What the Super Bowl (ad) taught us about the Bible 

You probably saw it, too. Some clever person searched the Bible and discovered that “eagles” show up in the Bible 30 times, and “patriot” doesn’t appear at all, therefore, God was an Eagles fan, and thus he would ensure they won. SMH… But that’s not the real problem.

Setting aside that silly logic, there was something far more disconcerting that occurred during the big game that sheds some important light on God’s written word. I’m referring to one particular ad that used a quote from Jesus. Which sounds great. Sort of. It was from Matthew 23, where Jesus says that the greatest among you will be your servant. (Matthew 23:11-12)

The quote from Jesus was actually part of a speech by Dr. Martin Luther King, Jr, titled, “The Drum Major Instinct.” In that speech he was calling to task those who want you to believe that greatness consists of buying their product and using their brands. He was questioning the legitimacy of companies that use marketing tactics to entice people to borrow money they don’t have to buy things they don’t need in order to impress people so they can feel a sense of greatness. (You can check out the full speech here.)

The problem is that this speech by Dr. King was used in the Super Bowl commercial to convince viewers to buy a certain brand of truck. The problem is not with using marketing to promote your product. The problem is not that trucks are a bad thing. (Hey, I drive one myself.) The problem is that the producers of this ad intentionally borrowed PART of Dr. King’s speech while avoiding the part that actually condemned the very thing they were attempting to do! In other words, they used his words (and Jesus’ words for that matter) to say something that he never intended to say!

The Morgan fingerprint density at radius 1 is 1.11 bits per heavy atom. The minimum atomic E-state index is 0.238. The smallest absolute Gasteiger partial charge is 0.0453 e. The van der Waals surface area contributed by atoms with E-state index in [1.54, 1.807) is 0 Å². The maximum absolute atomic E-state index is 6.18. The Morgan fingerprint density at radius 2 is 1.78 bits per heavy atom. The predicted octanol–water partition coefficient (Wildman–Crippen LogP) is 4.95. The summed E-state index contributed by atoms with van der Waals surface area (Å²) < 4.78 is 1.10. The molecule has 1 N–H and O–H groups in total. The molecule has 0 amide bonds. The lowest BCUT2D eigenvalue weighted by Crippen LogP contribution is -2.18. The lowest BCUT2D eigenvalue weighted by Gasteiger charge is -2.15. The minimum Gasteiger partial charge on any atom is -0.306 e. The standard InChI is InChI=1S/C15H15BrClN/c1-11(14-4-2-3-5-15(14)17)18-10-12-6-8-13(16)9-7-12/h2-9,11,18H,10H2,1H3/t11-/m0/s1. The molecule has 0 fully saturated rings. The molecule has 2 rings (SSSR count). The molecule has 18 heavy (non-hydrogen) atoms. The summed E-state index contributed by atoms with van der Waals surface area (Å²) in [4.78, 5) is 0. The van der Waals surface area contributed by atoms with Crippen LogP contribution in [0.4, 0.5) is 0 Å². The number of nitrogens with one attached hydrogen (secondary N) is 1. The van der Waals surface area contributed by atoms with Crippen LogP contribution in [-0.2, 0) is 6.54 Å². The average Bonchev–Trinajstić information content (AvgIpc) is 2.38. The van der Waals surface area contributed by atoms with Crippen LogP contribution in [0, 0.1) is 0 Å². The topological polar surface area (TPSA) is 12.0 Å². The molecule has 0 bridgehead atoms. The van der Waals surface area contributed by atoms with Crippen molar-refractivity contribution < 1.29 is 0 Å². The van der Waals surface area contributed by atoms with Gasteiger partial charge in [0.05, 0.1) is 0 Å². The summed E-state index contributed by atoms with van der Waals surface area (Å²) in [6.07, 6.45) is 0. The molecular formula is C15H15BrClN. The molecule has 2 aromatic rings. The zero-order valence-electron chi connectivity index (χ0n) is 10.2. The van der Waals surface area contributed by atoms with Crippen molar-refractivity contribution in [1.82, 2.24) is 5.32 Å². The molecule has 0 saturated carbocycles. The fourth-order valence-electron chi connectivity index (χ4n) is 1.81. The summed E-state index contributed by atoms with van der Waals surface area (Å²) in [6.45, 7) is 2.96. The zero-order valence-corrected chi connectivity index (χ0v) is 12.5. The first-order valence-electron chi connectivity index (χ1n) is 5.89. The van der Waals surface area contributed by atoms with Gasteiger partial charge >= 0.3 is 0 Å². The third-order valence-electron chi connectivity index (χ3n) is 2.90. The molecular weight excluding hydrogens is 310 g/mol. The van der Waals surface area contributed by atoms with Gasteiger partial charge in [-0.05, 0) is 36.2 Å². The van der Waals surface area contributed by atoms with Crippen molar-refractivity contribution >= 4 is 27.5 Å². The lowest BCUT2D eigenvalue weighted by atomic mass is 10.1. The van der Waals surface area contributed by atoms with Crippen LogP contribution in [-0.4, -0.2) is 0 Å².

This is referred to as “taking words out of context.” The context of Dr. King’s words was an indictment against some of the more crass forms of marketing. This is why the internet blew up at this attempt to play off of Dr. King’s legacy by using his voice to sell trucks.

The same thing happens with the Bible. We’re tempted to take the words of the writers of the Bible out of context in order to make them say what we want them to say. Preachers are sometimes the biggest perpetrators of this offense. Then their congregations learn to do the same.

Here’s an example. In the 6th century BC the nation of Israel had been defeated in battle, their nation was under military occupation, and many of the survivors had been forcibly relocated to another country. The prophet Jeremiah wrote to those exiles to provide instruction from God. His message went something like this:

  • You’re gonna be there for a long time, so get used to it.
  • Settle in for the long haul by establishing this as your new reality. If you do, everyone wins.
  • Don’t listen to the people who tell you that I’m gonna fix it right away. They’re lying.
  • When I’m good and ready (like in 70 years) I’ll take action.
  • Woe to those who don’t listen to my words.

This is the CONTEXT of a verse that gets thrown around like a good-luck charm. The verse goes like this:

I know the plans I have in mind for you, declares the Lord; they are plans for peace, not disaster, to give you a future filled with hope.” (Jeremiah 29:11)

Sounds good, right? Except the context is they were facing 70 YEARS of captivity and slavery! God had plans alright, but not what they wanted. He wanted to give them a future filled with hope but most of them wouldn’t live long enough to see it. And to those who were opposing God’s current plan he said this:

I will send the sword, famine and plague against them and I will make them like figs that are so bad they cannot be eaten. I will pursue them with the sword, famine and plague and will make them abhorrent to all the kingdoms of the earth, a curse and an object of horror, of scorn and reproach, among all the nations where I drive them. For they have not listened to my words,” declares the Lord, “words that I sent to them again and again by my servants the prophets. And you exiles have not listened either. (Jeremiah 29:17-19)